“Nothing’s worse than a story without an end.”
― Samantha Shannon,
The year is 2059. Nineteen-year-old Paige Mahoney is working in the criminal underworld of Scion London, based at Seven Dials, employed by a man named Jaxon Hall. Her job: to scout for information by breaking into people’s minds. For Paige is a dreamwalker, a clairvoyant and, in the world of Scion, she commits treason simply by breathing.
It is raining the day her life changes for ever. Attacked, drugged and kidnapped, Paige is transported to Oxford – a city kept secret for two hundred years, controlled by a powerful, otherworldly race. Paige is assigned to Warden, a Rephaite with mysterious motives. He is her master. Her trainer. Her natural enemy. But if Paige wants to regain her freedom she must allow herself to be nurtured in this prison where she is meant to die.
It’s been a bit since I’ve read a book and really enjoyed it. The Bone Season may have woken me up and got me back into reading.
I fell into a bit of a slump after forcing myself through a couple of books at the end of summer break, so I was optimistic when I picked up The Bone Season simply because it was there and I was interested.
I need to start with the premise of The Bone Season. When Jenn told me that she really enjoyed it and that it was about clairvoyance, I was skeptical. She didn’t say anymore than that but continued to insist that I read it.
Once I picked it up and started reading I realized very quickly that Samantha Shannon wasn’t writing about clairvoyance in the way that I knew it: cheesy fortune tellers and old ladies looking into glass balls predicting deaths. It was written in a way that made the reality plausible.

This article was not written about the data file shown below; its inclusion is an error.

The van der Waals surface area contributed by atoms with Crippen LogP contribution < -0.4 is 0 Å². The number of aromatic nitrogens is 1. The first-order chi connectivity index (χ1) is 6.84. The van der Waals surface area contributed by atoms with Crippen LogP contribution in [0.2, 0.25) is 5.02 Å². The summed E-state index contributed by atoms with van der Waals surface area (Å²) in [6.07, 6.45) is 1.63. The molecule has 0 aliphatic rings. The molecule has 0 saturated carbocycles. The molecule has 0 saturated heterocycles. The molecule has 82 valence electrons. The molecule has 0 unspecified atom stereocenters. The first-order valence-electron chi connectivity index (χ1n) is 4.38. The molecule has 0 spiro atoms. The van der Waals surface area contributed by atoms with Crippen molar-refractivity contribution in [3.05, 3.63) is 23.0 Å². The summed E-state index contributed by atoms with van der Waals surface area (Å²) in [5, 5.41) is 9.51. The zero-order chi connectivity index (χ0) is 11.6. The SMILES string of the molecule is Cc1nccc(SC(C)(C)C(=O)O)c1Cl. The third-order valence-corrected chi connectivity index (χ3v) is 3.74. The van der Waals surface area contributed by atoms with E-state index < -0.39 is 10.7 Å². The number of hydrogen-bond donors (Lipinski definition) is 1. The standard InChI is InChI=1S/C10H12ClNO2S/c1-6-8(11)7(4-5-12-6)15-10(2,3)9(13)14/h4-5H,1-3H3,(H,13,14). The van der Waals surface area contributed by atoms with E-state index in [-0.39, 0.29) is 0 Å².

I know, you’re like, “yes, we call that magical realism,” but that’s not really how it works. It’s a normal world where spirits just happened to be more connected. If anything, this story is more of a dystopian as it follows an attempted — but failing — Utopian society.
Outside of the premise is a cast of characters that were vibrant and interesting. Our main character, Paige, has a band of friends that’s history is really well weaved into the overall plot of the story. I actually think had Shannon not gotten that history in I would have cared much less about the characters and the overall point of the entire book.
Shannon’s development of Paige is also impressive. We start the novel out with a young scared and unsure kid and end with this strong female lead that you can’t help but to root for.
Finally, if the characters and premise don’t do it for you, you can always go into it for the world building. Shannon has a whole series for this book, but in 450 pages she manages to tell a interesting story while building entire cities and governments that I actually cared to know more about.